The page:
Sorry, couldn’t resist. =)

So normally I do my updates from one version of Fedora to the next using yum, in particular the Upgrading Fedora using yum guide. Usually it works pretty good. I didn’t really have much good experience with PreUpgrade the few times I tried it, so I wanted to give FedUp a try.

In my Parallels Fedora 17 VM it worked amazingly well. So decided to try it on my laptop, which is also running Fedora 17. I think it makes sense to do a little bit of house-keeping before running it though, and the FedUp page doesn’t mention any of this (perhaps it’s no longer needed?). Anyways, a few steps:

  • yum install rpmconf; rpmconf -a (review any .rpmnew/.rpmsave files, merge changes as required)
  • find /etc /var -name '?.rpm?' (find any other old .rpmnew/.rpmsave files)
  • yum install yum-utils; package-cleanup --leaves (review and remove any unused packages, not all will be removable)
  • package-cleanup --orphans (find and remove any orphan packages no longer in the repositories)

Now you can run FedUp:

  • yum install fedup
  • fedup-cli --network 18 --debuglog /root/fedupdebug.log

If this completes without error (check the log), you can reboot. At grub you’ll see a “System Upgrade” entry. When that’s done, it’ll reboot into Fedora 18.

The wiki page talks about upgrading GRUB2 since you’ll be booting from Fedora 17’s GRUB2. If you’ve got a BIOS-based system, you can use the Updating GRUB2 configuration on BIOS systems instructions. For those using UEFI, instructions are on the same page.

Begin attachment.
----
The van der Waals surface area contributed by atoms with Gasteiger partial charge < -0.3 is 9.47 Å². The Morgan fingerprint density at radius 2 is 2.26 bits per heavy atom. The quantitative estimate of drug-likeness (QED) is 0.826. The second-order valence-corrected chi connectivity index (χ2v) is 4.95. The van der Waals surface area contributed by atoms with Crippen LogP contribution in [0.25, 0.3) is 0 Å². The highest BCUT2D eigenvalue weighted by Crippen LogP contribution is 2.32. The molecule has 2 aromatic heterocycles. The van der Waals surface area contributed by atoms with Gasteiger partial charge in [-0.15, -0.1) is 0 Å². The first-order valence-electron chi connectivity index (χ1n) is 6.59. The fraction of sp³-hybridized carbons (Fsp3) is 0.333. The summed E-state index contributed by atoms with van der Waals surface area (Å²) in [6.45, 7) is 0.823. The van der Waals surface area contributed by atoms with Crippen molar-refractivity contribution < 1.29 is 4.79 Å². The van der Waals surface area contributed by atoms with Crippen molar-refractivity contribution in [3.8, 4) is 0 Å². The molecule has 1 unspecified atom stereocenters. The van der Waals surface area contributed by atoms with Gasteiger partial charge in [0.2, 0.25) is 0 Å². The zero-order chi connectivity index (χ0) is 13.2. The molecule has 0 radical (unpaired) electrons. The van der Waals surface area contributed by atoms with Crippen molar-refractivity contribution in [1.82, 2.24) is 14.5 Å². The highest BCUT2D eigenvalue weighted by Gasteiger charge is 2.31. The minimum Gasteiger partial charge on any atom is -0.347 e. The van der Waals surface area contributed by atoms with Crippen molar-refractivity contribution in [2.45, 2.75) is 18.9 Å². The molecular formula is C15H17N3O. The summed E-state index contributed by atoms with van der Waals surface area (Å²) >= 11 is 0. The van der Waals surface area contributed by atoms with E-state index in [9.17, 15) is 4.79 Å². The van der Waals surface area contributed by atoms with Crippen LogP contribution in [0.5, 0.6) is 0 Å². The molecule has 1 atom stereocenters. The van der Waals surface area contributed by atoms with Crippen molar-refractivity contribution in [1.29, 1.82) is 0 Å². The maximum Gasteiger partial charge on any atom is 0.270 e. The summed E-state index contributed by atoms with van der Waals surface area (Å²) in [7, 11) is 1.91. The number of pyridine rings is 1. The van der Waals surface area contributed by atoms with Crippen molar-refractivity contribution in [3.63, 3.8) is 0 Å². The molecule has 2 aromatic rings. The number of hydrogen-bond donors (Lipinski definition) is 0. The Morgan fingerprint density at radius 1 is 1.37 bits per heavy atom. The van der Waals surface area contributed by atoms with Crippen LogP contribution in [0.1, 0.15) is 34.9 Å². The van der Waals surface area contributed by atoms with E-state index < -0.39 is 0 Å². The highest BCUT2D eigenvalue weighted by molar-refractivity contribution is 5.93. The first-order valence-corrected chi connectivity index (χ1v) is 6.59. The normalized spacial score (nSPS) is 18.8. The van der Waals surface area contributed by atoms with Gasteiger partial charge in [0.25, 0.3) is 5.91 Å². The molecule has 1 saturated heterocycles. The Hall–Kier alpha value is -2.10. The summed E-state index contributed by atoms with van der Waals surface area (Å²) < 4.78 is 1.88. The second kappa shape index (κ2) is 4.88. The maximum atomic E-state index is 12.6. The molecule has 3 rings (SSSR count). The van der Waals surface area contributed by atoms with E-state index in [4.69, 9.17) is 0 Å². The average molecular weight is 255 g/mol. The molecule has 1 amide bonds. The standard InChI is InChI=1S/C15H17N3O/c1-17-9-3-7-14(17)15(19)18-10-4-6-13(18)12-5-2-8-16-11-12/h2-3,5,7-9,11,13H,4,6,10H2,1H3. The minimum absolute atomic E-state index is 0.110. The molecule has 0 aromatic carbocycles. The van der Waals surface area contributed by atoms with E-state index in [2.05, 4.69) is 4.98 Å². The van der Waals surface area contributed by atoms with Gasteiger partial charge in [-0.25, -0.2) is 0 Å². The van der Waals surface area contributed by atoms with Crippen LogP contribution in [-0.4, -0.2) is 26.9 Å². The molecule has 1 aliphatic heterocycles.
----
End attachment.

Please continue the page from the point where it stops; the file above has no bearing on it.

You may also want to run package-cleanup --orphans after you do the upgrade as well, just to get rid of any other leftovers. The only issue I discovered so far with the upgrade is that Google Chrome didn’t work out-of-the-box. However, doing a yum remove google-chrome-stable; yum install google-chrome got that sorted out (although it did install the unstable version; the stable version had issues with missing libraries and wouldn’t load).

All in all, upgrading from Fedora 17 to 18 went a heck of a lot smoother than a fresh install did. I also got to see what the new GDM/GNOME looks like (quite nice, actually, although I think I’ll give MATE a try on the laptop as well because, while GNOME3 is pretty, I definitely preferred GNOME2).

Good job, Fedora-folks! Now I just have to upgrade my main workstation, but I think I’m going to play on the laptop for a bit before taking that step. Just in case I find any other gotchya’s.

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